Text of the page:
The lady seeking damages from WDW after "a man operating an electric scooter collided with her person, causing her to fall to the ground" seem a tad reluctant to provide Disney with discovery. In March, Disney asked for discovery not only of her damages and injuries but also to describe the incident and all the witnesses to it in detail. Disney then had to file a motion asking the court to require responses before the lady's counsel provided them. A hearing is set for July 9.

Newish lawsuits filed in Orange County Court since mid-April 2019 :
  • a slip and fall on November 24, 2017 where the "sand volleyball court" meets the grass at Fort Wilderness Resort and Campground.
  • a rider on a WDW bus is suing after the bus allegedly ran a red light in June 2017 and collided with a Toyota at Buena Vista Drive and Victory Way.
  • a guest claiming food poisoning by the Wave after a February 4, 2017 meal.
  • a guest claiming she injured her leg on March 19, 2017 while boarding a Doom Buggy at the Haunted Mansion "as her leg became trapped by the safety bar of the moving car."
  • a man alleging a "puddle of water" caused him to fall on July 29, 2017, while walking down the Monorail exit at the Magic Kingdom. This complaint includes photos showing it had obviously rained (i.e., more than a "puddle") and the guy's knee looks pretty banged up. The lawsuit alleges Disney shouldn't have let water accumulate and that the walkway was unreasonably dangerous.
  • a lady who, on July 11, 2017, "tipped and fell over a raised bird on the sidewalk" at the Grand Floridian. The brick made the area "unreasonably dangerous."
  • a lady claiming Disney is negligent in turning off the lights at MK during the castle projection show. She says she and her husband were leaving the MK around 9:30 on May 30, 2018, and:
    • As Mrs. Moore entered the Magic Kingdom’s Main Street area the outside lights were turned off by the Defendant and/or an authorized employee(s) of the Defendant in order to show a video on the Magic Kingdom’s Castle. As Mrs. Moore and her Husband were walking down Main Street in order to exit the park it was so dark that they could not see where they were going and they started to bump into other invites/guests of the Defendant. In an attempt to see where they were going, Mrs. Moore' s husband turned on the light on his cell phone. The next thing Mrs. Moore knew she was falling to the ground and had severe pain in her left ankle and her right knee. Mrs. Moore after the fall then realized that she had fallen off a curb. Mrs. Moore’s fall and resulting injuries were due to the Defendant’s negligently causing the darkness and providing no lighting to see the curbs and therefore creating an unsafe condition for Mrs. Moore as she attempted to walk down the Defendant’s Main Street. The Defendant’s negligence in turning off the outside lights caused permanent severe injuries to Mrs. Moore. It was impossible for Mrs. Moore to see the curb until after she fell. When Mrs. Moore fell she twisted her left ankle to the point that it caused the tennis shoe on her left foot to come off. Several other business invites/guests at the park offered to help Mrs. Moore get up from the ground but Mrs. Moore was in such severe pain she told them just to let her sit. After a period of time a park attendant helped Mrs. Moore up so she could get back to where they were staying at the All-Stars Sports Resort. When Mrs. Moore got back to the All-Stars Sports Resort she was given ice packs to put on her left ankle and her right knee. The pain did not get better but got progressively worse and Mrs. Moore had to seek medical help.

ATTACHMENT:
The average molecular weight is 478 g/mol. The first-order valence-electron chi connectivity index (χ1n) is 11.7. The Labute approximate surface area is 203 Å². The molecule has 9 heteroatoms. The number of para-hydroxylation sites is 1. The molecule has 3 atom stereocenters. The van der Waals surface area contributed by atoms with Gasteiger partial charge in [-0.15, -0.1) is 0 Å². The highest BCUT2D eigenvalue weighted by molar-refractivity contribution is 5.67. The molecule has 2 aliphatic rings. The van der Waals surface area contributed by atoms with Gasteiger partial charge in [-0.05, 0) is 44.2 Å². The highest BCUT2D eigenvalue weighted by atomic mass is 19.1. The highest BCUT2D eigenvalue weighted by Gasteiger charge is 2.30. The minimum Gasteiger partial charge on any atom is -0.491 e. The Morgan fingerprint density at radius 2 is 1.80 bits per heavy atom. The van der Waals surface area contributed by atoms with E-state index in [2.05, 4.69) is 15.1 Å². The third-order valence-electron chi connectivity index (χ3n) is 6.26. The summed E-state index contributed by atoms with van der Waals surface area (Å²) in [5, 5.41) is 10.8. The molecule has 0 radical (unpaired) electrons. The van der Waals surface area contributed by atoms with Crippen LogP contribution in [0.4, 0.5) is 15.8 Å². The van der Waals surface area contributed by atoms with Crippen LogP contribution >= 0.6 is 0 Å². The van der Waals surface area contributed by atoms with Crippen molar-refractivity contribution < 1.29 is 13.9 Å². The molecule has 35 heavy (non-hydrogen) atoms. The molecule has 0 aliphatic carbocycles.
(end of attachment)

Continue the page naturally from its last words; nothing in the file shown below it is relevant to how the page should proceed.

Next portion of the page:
Disney routinely denies liability in these slip and fall cases for any number of legal reasons.

That's all (too much, probably) for now.

New update in this post.

Update in post 32 about a lawsuit over ownership of negatives from Disneyland construction and early Disneyland.

General update in post 44.

Duffy sues Disney update in post 59.

Disneyland Space Mountain

Bugs at the Poly concierge.
 
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  • OKW Lover

    Retired and living 2 miles from The Castle.
    DIS Lifetime Sponsor
    Joined
    Apr 29, 2004
    Thanks for these updates Jack! I've got a couple of questions/comments:
    Reading between the lines, the "irreconcilable differences" are probably related to the plaintiff's decision to back out of the settlement (ethical rules prevent the attorney from saying, however). Disney can still ask the court to find that there was an agreement to settle the lawsuit and hold the plaintiff to that settlement.
    I'm sure they can ask. How likely would it be for the Court to agree? Even though there was an agreement in principle, is seems possible that in working out the details the plaintiff found some of the proposed terms to be unacceptable. Perhaps the plaintiff's attorney had indicated agreement in principle, but the plaintiff themselves decided they could do better leading to the irreconcilable differences. Of course we will never know because the discussions are confidential. But that brings me back to the question, would the Court agree?
    I mention it here because I found my notes from when the family threatened to sue Disney when a snake fell out of a tree at AK and allegedly cause the death of an elderly family member
    Presumably this is a different family than the person attacked by the bird? If its the same family, they need to get some wildlife repellent. ;)